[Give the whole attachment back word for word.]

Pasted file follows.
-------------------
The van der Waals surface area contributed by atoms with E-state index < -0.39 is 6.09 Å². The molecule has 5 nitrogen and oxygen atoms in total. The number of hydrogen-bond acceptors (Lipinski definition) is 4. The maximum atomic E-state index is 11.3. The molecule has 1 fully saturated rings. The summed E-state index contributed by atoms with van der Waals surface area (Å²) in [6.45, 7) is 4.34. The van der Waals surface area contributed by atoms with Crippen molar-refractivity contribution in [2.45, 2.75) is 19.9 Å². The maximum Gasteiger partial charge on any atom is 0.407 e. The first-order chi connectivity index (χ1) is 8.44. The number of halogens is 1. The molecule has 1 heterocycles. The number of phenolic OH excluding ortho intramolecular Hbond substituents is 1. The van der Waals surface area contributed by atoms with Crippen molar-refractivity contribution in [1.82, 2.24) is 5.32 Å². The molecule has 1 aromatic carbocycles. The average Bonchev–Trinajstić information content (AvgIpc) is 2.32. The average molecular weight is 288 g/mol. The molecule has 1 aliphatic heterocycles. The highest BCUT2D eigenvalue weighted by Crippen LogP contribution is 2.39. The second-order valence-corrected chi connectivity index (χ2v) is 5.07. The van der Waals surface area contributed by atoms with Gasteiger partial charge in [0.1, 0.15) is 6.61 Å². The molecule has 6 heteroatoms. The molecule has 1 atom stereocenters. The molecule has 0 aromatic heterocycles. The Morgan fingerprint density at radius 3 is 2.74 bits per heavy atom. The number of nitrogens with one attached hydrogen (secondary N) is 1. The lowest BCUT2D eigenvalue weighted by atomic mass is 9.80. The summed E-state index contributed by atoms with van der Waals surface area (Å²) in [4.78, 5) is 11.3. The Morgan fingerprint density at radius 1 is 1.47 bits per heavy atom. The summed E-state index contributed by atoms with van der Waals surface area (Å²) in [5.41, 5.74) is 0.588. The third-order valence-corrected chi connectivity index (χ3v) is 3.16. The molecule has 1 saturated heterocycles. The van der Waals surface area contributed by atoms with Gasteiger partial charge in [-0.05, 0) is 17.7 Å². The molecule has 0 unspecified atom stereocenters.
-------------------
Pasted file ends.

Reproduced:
The van der Waals surface area contributed by atoms with E-state index < -0.39 is 6.09 Å². The molecule has 5 nitrogen and oxygen atoms in total. The number of hydrogen-bond acceptors (Lipinski definition) is 4. The maximum atomic E-state index is 11.3. The molecule has 1 fully saturated rings. The summed E-state index contributed by atoms with van der Waals surface area (Å²) in [6.45, 7) is 4.34. The van der Waals surface area contributed by atoms with Crippen molar-refractivity contribution in [2.45, 2.75) is 19.9 Å². The maximum Gasteiger partial charge on any atom is 0.407 e. The first-order chi connectivity index (χ1) is 8.44. The number of halogens is 1. The molecule has 1 heterocycles. The number of phenolic OH excluding ortho intramolecular Hbond substituents is 1. The van der Waals surface area contributed by atoms with Crippen molar-refractivity contribution in [1.82, 2.24) is 5.32 Å². The molecule has 1 aromatic carbocycles. The average Bonchev–Trinajstić information content (AvgIpc) is 2.32. The average molecular weight is 288 g/mol. The molecule has 1 aliphatic heterocycles. The highest BCUT2D eigenvalue weighted by Crippen LogP contribution is 2.39. The second-order valence-corrected chi connectivity index (χ2v) is 5.07. The van der Waals surface area contributed by atoms with Gasteiger partial charge in [0.1, 0.15) is 6.61 Å². The molecule has 6 heteroatoms. The molecule has 1 atom stereocenters. The molecule has 0 aromatic heterocycles. The Morgan fingerprint density at radius 3 is 2.74 bits per heavy atom. The number of nitrogens with one attached hydrogen (secondary N) is 1. The lowest BCUT2D eigenvalue weighted by atomic mass is 9.80. The summed E-state index contributed by atoms with van der Waals surface area (Å²) in [4.78, 5) is 11.3. The Morgan fingerprint density at radius 1 is 1.47 bits per heavy atom. The summed E-state index contributed by atoms with van der Waals surface area (Å²) in [5.41, 5.74) is 0.588. The third-order valence-corrected chi connectivity index (χ3v) is 3.16. The molecule has 1 saturated heterocycles. The van der Waals surface area contributed by atoms with Gasteiger partial charge in [-0.05, 0) is 17.7 Å². The molecule has 0 unspecified atom stereocenters.